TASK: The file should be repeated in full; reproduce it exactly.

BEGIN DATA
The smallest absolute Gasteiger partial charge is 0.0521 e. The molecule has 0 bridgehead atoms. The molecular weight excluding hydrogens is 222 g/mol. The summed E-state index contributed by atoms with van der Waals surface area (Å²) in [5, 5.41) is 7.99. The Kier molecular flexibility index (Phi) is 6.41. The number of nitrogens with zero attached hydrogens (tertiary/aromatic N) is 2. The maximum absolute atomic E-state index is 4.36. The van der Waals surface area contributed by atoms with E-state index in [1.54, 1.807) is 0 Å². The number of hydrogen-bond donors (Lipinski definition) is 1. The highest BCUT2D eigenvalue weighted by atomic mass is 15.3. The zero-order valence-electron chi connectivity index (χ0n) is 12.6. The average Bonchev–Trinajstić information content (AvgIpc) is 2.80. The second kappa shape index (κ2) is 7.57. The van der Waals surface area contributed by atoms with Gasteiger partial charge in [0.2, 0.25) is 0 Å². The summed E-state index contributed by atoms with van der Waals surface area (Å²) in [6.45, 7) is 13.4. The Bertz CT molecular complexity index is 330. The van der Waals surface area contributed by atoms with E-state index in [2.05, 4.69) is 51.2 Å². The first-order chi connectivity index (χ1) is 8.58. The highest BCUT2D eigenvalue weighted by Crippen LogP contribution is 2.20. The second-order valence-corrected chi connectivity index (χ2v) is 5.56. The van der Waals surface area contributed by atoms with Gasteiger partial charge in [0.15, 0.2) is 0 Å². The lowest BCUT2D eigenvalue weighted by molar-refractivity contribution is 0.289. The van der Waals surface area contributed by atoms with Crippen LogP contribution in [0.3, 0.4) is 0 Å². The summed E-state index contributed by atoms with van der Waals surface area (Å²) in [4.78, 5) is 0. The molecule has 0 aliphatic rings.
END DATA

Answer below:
The smallest absolute Gasteiger partial charge is 0.0521 e. The molecule has 0 bridgehead atoms. The molecular weight excluding hydrogens is 222 g/mol. The summed E-state index contributed by atoms with van der Waals surface area (Å²) in [5, 5.41) is 7.99. The Kier molecular flexibility index (Phi) is 6.41. The number of nitrogens with zero attached hydrogens (tertiary/aromatic N) is 2. The maximum absolute atomic E-state index is 4.36. The van der Waals surface area contributed by atoms with E-state index in [1.54, 1.807) is 0 Å². The number of hydrogen-bond donors (Lipinski definition) is 1. The highest BCUT2D eigenvalue weighted by atomic mass is 15.3. The zero-order valence-electron chi connectivity index (χ0n) is 12.6. The average Bonchev–Trinajstić information content (AvgIpc) is 2.80. The second kappa shape index (κ2) is 7.57. The van der Waals surface area contributed by atoms with Gasteiger partial charge in [0.2, 0.25) is 0 Å². The summed E-state index contributed by atoms with van der Waals surface area (Å²) in [6.45, 7) is 13.4. The Bertz CT molecular complexity index is 330. The van der Waals surface area contributed by atoms with E-state index in [2.05, 4.69) is 51.2 Å². The first-order chi connectivity index (χ1) is 8.58. The highest BCUT2D eigenvalue weighted by Crippen LogP contribution is 2.20. The second-order valence-corrected chi connectivity index (χ2v) is 5.56. The van der Waals surface area contributed by atoms with Gasteiger partial charge in [0.15, 0.2) is 0 Å². The lowest BCUT2D eigenvalue weighted by molar-refractivity contribution is 0.289. The van der Waals surface area contributed by atoms with Crippen LogP contribution in [0.3, 0.4) is 0 Å². The summed E-state index contributed by atoms with van der Waals surface area (Å²) in [4.78, 5) is 0. The molecule has 0 aliphatic rings.